4. Relocating to the US for studies.
  5. Personal opinion towards the program

A Little Bit About Me!

I am a former international student in USA and I am a senior IT consultant in the areas of Oracle EBS Financials and Robotics Process Automation (RPA) here in USA. I am the programs director of Appstec America – A consulting company based in Tampa, Florida, USA.

I’ve been blessed to have learned a lot in my career as an IT consultant. My life has truly changed, and I’ve made it my mission to give back and serve others beyond myself. Whether that be helping you to relocate to USA as an international student, train you as an IT consultant, help you start and build your own online business, creating your financial freedom, motivating you to pursue your goals and dreams, to being more productive, to inspiring you to constantly improve yourself.

My mission is to get you to wake up to the unlimited potential within you and achieve what you’re truly capable of through my various self-development training programs.On the internet, I openly and passionately share my life experiences and all of the very best concepts, strategies, tools, and resources that I continue to discover that have made a measurable difference to my life, and will do for you as well.

Keep your dream alive and never give up! To learn about my company’s amazing programs, please go to;

www.appstecamerica.com or www.successwithbobmwiti.com

Contact me at;
success@successwithbobmwiti.com
info@appstecamerica.com
+1 813-573-5619 ext 402

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Diaspora

VIDEO: Akorino Gospel Singer Allan Aaron Remarries in the US After ‘Abandoning’ His First Wife in Kenya

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Allan Aaron, theamed US-based Kenyan Akorino gospel singer, has reportedly remarried after “abandoning his first wife and kids.”

Through a Facebook post, Aaron revealed he got married on January 2nd.

He however but did not reveal the identity of his new spouse or share her photos.

Recently, his ex wife Annie Shiku finally opened up about how he allegedly dumped her and their children after he left for the US.

She said Aaron cut communication with her barely three months after he landed in Boston.

The ‘Kiriro’ hitmaker was previously married to Ann Shiko and the two were blessed with four children, but is alleged that he abandoned his family a few months after he moved to the US to perform and minister the word of God.

“He started acting funny. He would not pick up my calls and whenever he did, he had very unkind words for me. After a while, there was no communication as he had blocked me,” she said.

She said he also stopped sending money, resulting in her struggling to raise school fees for their kids, rent, food, and other basic needs.

A year later, Aaron returned to the country without her knowledge and the two accidentally met at a funeral at Lang’ata Cemetery. After the burial, Aaron allegedly went to his parent’s home in Elburgon, Nakuru County.

“Together with my children, we waited and waited. He didn’t come. We saw him after two weeks when he came to pick up his belongings. He took his clothes and even the TV that our kids used to watch,” she recalled.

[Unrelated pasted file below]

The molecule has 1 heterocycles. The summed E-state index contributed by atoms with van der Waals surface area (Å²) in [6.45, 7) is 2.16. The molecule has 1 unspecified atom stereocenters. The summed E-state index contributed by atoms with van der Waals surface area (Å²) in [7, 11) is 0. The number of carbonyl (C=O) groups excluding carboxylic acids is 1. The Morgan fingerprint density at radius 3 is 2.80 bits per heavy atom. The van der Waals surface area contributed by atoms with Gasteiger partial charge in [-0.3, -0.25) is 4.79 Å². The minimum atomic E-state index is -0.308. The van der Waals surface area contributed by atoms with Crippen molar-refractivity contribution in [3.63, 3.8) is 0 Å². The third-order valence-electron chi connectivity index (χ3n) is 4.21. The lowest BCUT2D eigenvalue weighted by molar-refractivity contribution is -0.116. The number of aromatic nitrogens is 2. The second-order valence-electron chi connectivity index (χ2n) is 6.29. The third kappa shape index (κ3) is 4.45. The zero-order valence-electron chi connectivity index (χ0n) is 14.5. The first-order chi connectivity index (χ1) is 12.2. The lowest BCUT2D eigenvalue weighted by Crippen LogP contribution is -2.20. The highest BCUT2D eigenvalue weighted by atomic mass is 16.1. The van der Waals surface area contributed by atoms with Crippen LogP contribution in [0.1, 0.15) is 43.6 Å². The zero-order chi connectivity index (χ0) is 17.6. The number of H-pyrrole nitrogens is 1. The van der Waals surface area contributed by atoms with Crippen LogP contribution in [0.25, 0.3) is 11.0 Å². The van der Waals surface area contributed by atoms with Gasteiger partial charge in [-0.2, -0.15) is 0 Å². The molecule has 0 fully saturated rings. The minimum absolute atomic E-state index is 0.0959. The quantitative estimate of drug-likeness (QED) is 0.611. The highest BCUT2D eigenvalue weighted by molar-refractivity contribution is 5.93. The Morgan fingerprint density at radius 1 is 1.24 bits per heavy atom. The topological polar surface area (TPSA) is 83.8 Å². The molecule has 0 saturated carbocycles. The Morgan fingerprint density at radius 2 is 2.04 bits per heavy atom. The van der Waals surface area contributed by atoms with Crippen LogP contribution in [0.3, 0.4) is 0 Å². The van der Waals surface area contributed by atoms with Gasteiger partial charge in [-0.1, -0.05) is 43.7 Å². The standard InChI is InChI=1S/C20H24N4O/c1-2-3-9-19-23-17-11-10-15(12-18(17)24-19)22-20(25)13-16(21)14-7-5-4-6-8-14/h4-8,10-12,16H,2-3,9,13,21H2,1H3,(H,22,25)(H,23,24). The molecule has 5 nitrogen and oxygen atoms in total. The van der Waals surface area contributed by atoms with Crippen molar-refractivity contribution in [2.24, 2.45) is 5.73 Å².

Shiko said her attempts to know what transpired were futile as Aaron would not listen to her even when church elders tried to intervene.

“I tried to beg him for forgiveness for things I could have done without knowing I was hurting him but all was in vain. Up to date, I don’t know the reason he left,” she said.

Shiko, who is also a musician, currently sells cars at a showroom along Kiambu Road.

She has revealed that  she is ready to remarry “if God sends me a suitor.”

Efforts to get a comment from Aaron proved futile with his phone going unanswered.

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Diaspora

A Sneak Peek Into Tampa’s Infrastructure As The Kenya Airlift Student Departs For Alabama

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BY BOB MWITI

My grandpa grew up in the village like most octogenarians of his “nthuki,” a Greek word meaning age group.

He herded goats and cattle combined with subsistence agriculture. Well, that was the life in the village those days, when “Mwini” would set out to distant places to see the girlfriend they had met in dancing events. There were no phones.

Years later, grandpa would visit me in Tampa, Florida. To his amusement, while he had overseen tremendous growth in Kenya over time, the sight of roads built up over others mesmerized him.

Few years after he left the US, Kenya made a great stride forward with a concept of one such road; The Nairobi Expressway.

Undoubtedly, the road will be iconic when completed. More surprising to my grandfather was the fact that roads had no potholes, the traffic madness was missing, and there were no police officers by the roadside ‘secretly always picking something’ from touts and drivers.

Clearly, Tampa offered him a glimpse of the US road transport.

As I took Wilfred, our Kenya airlift student to Tampa International Airport enroute the University of Alabama in Huntsville, I offer you a peep into Florida’s road infrastructure and some view of the “The Big Guava” as the Tampa city is nicknamed.

Enjoy watching!